Now that hurricane season is at a peak, its a good time to talk about the role GPS is playing in monitoring hurricanes. Hurricane season begins on June 1 each year and extends through November. Its official apex day is September 10th. Global Positioning Technology has been used for GPS navigation and GPS tracking for years, and now it is being used for hurricane warnings.
The National Oceanic and Atmospheric Administration (NOAA) has partnered with NASA in order to develop a system for using GPS to hunt down hurricanes. The technology is using advanced measurements in order to map out hurricane wind speeds. So far it has been in the testing stage and is showing to be effective at determining the approximate speed and location of various hurricanes. The intent is to provide early warnings for hurricanes and hopefully give people enough time to find a safe location.
GPS systems currently work great at collecting data and using satellite signals on clear days, but the signals aren’t as effective during such an intensive storm as a hurricane. This is why NOAA and NASA is working on a way to develop a GPS unit that can work even in heavy winds and rain. The new system is expected to detect tropical cyclone winds before they hit.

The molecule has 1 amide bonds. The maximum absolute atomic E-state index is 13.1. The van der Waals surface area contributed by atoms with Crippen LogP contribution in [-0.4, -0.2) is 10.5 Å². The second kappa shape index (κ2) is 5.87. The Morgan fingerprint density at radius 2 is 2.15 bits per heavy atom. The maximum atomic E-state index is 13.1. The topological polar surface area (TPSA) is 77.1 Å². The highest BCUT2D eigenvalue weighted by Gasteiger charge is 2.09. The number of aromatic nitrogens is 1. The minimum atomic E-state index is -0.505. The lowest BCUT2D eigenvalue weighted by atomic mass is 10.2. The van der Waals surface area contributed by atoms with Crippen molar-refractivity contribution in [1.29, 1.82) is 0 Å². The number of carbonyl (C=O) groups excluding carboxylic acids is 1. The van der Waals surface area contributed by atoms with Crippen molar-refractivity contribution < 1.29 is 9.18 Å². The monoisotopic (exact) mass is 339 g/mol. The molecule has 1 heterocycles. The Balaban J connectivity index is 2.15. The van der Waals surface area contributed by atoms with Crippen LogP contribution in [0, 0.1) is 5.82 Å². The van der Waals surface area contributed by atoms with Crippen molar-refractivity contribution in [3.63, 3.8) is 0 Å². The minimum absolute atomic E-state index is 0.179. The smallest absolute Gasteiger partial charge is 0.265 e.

With the new technology, it measures wind speeds for accurate early warnings of hurricanes and other storms. Scientists working on the system believe it will help predict approaching storms much better than previous methods used. Not only will it know where and when the storm will hit, but the severity of it as well.
Stephen Katzberg, a researcher at NASA, told reporters that their current systems and only be used in the water and don’t work for land-based storms.
“It just measures the oceans surface winds,” he explained to CBSNews.com. “It could be any winds, even the Great Lakes. You need a large body of water.”
More specifically, it measures the interaction between surface waves generated by the storm and the radio signals that are reflecting off the water from the GPS satellites.
“As the surface gets rougher, the reflections get more disturbed and that’s what we measure,” Katzberg said.
This is what has led to the need for new technology. GPS isn’t going to replace other methods of measuring storms, like dropsonders, but it is going to be used alongside them. Essentially, GPS is not as accurate in terms of measuring hurricanes, but when used in conjunction with other methods, it should provide better data overall.
One new method being produced by NASA and NOAA is a storm-hunting plane, which is set to launch in 2016. It uses GPS satellite signals to monitor the global ocean surface wind speeds. This system is called the Cyclone Global Navigation Satellite System (CYGNSS).
Hopefully soon, GPS will become the newest hurricane hunter and provide the earliest warning signs possible.